In an accompanying editorial, Frederick Hayden, MD, of the University of Virginia and Alice Croisier, MD, of the World Health Organization concluded, "The transmissibility of avian viruses may increase as the viruses adapt to humans. In affected countries, public education about simple precautionary measures for food preparation, poultry handling, and avoidance of contaminated water are essential until specific prevention measures such as vaccines become available."


'"/>

Source:


Related biology news :

1. Affymetrix Unveils Plans to Double Plant and Animal Genome Microarray Offering
2. Study Links Ebola Outbreaks To Animal Carcasses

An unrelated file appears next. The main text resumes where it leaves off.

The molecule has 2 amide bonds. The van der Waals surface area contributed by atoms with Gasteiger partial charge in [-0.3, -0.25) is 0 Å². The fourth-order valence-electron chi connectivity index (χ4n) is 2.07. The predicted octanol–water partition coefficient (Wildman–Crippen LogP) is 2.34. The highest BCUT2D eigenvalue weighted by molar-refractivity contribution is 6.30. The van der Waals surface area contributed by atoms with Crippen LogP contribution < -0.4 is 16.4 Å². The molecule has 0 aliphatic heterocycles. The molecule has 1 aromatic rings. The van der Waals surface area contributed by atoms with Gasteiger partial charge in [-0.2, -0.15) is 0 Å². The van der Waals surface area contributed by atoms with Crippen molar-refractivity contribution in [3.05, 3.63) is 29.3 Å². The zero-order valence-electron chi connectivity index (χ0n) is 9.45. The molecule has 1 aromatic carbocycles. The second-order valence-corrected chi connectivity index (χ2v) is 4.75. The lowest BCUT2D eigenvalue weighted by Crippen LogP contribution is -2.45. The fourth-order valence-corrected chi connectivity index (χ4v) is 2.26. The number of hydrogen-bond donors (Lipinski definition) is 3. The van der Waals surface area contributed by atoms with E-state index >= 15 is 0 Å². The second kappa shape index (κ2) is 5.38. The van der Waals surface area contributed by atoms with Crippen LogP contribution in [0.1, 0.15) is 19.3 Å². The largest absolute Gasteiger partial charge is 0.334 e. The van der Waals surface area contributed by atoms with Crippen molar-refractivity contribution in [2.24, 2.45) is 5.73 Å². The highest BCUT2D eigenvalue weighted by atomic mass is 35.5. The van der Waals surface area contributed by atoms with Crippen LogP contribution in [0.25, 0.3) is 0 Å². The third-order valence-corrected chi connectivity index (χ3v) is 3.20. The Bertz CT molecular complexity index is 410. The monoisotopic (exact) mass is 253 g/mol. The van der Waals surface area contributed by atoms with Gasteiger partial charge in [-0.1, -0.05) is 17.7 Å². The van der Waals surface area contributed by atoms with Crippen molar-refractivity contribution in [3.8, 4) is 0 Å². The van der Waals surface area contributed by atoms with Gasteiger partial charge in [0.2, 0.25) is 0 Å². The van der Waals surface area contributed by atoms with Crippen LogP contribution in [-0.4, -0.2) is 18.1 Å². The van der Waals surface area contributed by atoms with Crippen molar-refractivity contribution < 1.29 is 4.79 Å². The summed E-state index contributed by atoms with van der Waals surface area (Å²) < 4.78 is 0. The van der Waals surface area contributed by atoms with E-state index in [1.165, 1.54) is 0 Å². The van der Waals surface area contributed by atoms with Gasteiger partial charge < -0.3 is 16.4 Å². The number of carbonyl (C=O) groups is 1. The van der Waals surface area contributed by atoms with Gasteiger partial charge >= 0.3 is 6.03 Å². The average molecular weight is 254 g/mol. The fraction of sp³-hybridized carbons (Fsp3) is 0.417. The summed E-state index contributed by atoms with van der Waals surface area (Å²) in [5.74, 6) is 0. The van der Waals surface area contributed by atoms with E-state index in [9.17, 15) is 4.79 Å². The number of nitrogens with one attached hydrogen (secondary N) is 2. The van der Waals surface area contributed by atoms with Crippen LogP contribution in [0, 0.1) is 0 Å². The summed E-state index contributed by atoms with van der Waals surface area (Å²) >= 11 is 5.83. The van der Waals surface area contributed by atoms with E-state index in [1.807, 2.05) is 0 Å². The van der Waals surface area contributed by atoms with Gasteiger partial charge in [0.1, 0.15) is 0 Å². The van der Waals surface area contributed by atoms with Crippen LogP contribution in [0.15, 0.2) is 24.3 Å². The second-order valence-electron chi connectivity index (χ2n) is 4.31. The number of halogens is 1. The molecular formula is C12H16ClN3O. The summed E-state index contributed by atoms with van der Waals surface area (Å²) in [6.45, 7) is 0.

3. Gene Therapy For Parkinsons Disease Moves Forward In Animals
4. Animal models show that anabolic steroids flip the adolescent brains switch for aggression
5. Animals can change genes quickly to keep up with viral ingenuity
6. Animal brains hard-wired to recognize predators foot movements, Queens study suggests
7. Novel Therapy Tested in Mice Could Chase Away Cat Allergies
8. Spider Venom Could Yield Eco-Friendly Insecticides
9. New Breast Cancer Test Could Save Lives
10. Discovery Could Lead To Novel Approaches In HIV Treatment
11. New Drugs For Bad Bugs: UF Approach Could Bolster Antibiotic Arsenal
Post Your Comments:
*Name:
*Comment:
*Email:


(Date:3/10/2016)... , March 10, 2016   Unisys Corporation ... and Border Protection (CBP) is testing its biometric identity ... San Diego to help identify certain non-U.S. citizens ... . The test, designed to help determine the efficiency and ... began in February and will run until May 2016. ...